A new project to help terminally ill Sikh and Muslim patients to have 'a good death' sensitive to their cultural and religious beliefs is to begin at the University of Edinburgh. The research -- the first in-depth study of its kind-- will aim to identify ways in which health professionals can better understand the palliative care needs of minorities and give patients the opportunity to die with dignity.
The project will focus on Edinburgh, Lothian and Glasgow and will involve20-25 patients and their main family carers to capture the evolving experiences of those with such conditions as terminal cancer, or heart, lung or kidney failure. The patients will be recruited from GPs, hospices, hospitals and from Indian and Pakistani community centres. The two year project will be funded by the Chief Scientist Office.
Professor Aziz Sheikh, who will lead the two-year project, said: "The introduction of palliative care into health care is a relatively recent phenomenon, and even now these services are mainly focused on the needs of elderly people dying from cancer. However, migrant communities in Britain are typically younger and have proportionately higher death rates from diseases not related to cancer.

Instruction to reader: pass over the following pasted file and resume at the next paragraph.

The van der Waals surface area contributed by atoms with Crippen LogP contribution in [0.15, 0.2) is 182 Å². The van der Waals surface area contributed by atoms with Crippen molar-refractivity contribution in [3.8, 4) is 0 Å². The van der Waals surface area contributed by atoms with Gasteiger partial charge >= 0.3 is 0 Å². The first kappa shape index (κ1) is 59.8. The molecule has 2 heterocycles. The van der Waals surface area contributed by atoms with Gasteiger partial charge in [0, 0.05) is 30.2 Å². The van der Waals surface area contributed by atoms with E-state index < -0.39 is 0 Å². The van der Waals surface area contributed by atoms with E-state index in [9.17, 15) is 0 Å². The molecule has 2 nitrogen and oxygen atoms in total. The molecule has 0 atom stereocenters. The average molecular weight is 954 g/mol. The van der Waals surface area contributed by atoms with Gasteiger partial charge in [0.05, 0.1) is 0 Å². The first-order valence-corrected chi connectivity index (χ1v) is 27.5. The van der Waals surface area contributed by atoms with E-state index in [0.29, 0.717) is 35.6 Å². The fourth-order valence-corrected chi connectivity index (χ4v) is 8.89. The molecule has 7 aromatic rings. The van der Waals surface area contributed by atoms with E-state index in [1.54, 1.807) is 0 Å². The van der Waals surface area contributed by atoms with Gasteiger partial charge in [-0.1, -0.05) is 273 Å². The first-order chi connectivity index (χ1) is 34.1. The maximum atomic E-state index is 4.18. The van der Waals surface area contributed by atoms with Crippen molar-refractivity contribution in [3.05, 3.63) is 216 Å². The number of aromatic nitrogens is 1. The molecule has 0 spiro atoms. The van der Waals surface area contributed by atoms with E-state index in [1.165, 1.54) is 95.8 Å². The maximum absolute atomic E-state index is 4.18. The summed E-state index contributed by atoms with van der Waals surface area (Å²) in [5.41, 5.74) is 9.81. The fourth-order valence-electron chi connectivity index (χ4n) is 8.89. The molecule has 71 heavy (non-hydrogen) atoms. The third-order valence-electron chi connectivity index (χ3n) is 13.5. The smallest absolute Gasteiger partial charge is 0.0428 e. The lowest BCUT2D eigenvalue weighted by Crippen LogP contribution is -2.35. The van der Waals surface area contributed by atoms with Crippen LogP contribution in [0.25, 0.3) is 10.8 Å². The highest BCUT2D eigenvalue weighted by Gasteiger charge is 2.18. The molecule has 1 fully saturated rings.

"No effective national provisions are in place for training of healthcare professionals in transcultural medicine, and few professionals will therefore have any real opportunity to learn about death rites in different cultures. Why is it that a middle aged Muslim daughter insists on maintaining a day and night hospital vigil of her dying mother? Or why might Sikh patients with a terminal condition have such large numbers of friends and relatives visiting them during their final illness? The importance of these and other rites of passage need to be understood by caregivers."
Source: Eurekalert & othersLast reviewed: By John M. Grohol, Psy.D. on 21 Feb 2009
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